PANMUNJOM, Korea, July 27 (Yonhap) -- The commander of U.S. Forces Korea on Sunday condemned North Korea's recent spate of missile and rocket launches that sharply stoked regional tension, pledging vigilance against the communist state's weapons program to deter potential threat.
Gen. Curtis Scaparrotti made the remark during his visit to the truce village of Panmunjom where he celebrated the 61st anniversary of the signing of the Armistice Agreement that ended the 1950-53 Korean War.
His trip to the heavily fortified demilitarized zone separating the two Koreas came amid heightened tensions on the peninsula as Pyongyang has staged a series of rocket and ballistic missile firing despite international outcry.
Scaparrotti, who also heads the United Nations Command (UNC) and Combined Forces Command (CFC), said North Korea's missile launches are a clear violation of U.N. resolutions that ban its ballistic missile launches and nuclear tests.
"Their continued opposition and defiance of the U.N. Security Council resolutions as well as the international community norms ... (are) not acceptable and further isolate them from the international community," Scaparrotti told reporters after a ceremony held at the Freedom House in the South Korean part of Panmunjom. "We will remain vigilant ... to secure this country."
Scaparrotti also criticized Pyongyang's test-firing without imposing no-fly, no-sail zones near expected trajectories, saying it goes against international regulations and poses serious threats to civilians.
"Just last night, there was another Scud firing. And I pointed out that it is not only the violation of the UNSC resolutions but (also) endangers the safety of innocent people both at sea and in the air because there were no notice issued by North Korea," Scaparrotti said. "We, the UNC and CFC, will constantly monitor this, and we will change our posture so that we ensure that we can secure the Republic of Korea."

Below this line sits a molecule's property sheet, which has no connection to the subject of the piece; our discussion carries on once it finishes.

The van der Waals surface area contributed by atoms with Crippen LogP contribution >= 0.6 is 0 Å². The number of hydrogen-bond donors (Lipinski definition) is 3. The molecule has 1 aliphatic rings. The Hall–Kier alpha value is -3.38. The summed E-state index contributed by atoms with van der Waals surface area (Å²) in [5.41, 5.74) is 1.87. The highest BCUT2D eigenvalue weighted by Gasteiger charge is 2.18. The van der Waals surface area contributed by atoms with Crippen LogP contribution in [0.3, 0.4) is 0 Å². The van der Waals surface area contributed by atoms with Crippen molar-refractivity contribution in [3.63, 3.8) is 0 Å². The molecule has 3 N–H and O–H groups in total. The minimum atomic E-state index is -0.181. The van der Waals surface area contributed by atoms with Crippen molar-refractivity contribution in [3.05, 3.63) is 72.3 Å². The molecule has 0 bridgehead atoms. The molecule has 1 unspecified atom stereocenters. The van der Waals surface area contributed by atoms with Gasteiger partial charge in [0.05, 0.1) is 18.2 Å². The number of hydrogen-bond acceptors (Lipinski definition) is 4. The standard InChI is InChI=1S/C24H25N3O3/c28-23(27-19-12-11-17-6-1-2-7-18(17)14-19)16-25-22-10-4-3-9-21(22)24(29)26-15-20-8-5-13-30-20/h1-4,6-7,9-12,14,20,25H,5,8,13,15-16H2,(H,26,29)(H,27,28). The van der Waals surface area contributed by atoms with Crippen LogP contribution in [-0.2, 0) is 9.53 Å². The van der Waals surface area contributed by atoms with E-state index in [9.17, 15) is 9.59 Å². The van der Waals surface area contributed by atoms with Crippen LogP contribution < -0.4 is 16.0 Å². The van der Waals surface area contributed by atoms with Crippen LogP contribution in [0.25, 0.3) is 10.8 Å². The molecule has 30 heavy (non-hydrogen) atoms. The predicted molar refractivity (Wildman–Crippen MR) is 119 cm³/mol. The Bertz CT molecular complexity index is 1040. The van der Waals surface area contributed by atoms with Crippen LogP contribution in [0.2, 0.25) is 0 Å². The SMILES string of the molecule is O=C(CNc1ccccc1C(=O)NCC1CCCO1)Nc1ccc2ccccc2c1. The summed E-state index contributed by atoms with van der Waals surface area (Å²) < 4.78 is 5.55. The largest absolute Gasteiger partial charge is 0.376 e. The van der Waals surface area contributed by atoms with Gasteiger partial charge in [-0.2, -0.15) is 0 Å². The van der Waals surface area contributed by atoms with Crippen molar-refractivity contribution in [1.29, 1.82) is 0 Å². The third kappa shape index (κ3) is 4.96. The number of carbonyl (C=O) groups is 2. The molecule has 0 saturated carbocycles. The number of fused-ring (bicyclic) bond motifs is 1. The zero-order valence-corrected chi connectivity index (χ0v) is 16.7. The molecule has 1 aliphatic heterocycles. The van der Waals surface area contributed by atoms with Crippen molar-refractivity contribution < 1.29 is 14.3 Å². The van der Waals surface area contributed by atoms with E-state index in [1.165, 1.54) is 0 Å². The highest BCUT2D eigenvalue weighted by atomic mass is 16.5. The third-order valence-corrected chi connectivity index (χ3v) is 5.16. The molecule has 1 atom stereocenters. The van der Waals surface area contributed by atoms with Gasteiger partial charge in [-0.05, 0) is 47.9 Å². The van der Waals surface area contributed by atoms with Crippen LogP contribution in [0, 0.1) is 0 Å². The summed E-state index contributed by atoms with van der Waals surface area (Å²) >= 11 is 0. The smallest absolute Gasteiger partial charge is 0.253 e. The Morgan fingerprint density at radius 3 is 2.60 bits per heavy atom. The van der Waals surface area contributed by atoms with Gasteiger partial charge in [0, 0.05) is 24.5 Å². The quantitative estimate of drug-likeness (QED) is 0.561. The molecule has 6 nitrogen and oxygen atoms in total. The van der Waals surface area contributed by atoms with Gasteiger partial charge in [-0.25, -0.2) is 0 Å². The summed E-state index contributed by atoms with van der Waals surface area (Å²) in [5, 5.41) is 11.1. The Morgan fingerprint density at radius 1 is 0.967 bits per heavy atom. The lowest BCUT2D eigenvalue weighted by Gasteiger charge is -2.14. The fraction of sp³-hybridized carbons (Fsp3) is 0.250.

On Sunday, Pyongyang's state media said North Korean leader Kim Jong-un guided a rocket firing drill pointed at U.S. forces based in South Korea on the eve of the armistice day, which it celebrates as "Victory Day of Fatherland Liberation War."
Saturday's firing is the 15th time that the North has launched rockets this year, and sixth ballistic missile launch in 2014.
In face of Washington's continued security pledge on the peninsula, the North's Korean Central News Agency said U.S. has not changed its hostile policy and warned "a final ruin" to "whoever dares challenge" the Pyongyang regime.
Scaparrotti said consultations are currently under way to decide whether to keep the combined command structure as it is even after Seoul regains its wartime operational control (OPCON) to ensure a strong joint posture, without elaborating details.
"As we work through negotiations on the OPCON transition and that delay, our governments are working together on what's the best posture for all of our command and control here and in the ROK (Republic of Korea)-U.S. alliance," Scaparrotti said. "So that is under consideration, but again both nations work hard at this and simply my intent is to come up with the best posture for the security of this country."
South Korea handed over control of its armed forces to the U.S. during the 1950-53 Korean War to defend against invading troops from North Korea. Peacetime control of its forces was returned in 1994, and South Korea is scheduled to get back the wartime control in December 2015.
But last year, Seoul asked for a delay in the wartime OPCON transition after the communist North conducted its third nuclear test. The allies agreed to announce the timing of the OPCON transfer in a bilateral defense meeting slated for October in Washington.
About 28,500 American troops are stationed in South Korea.
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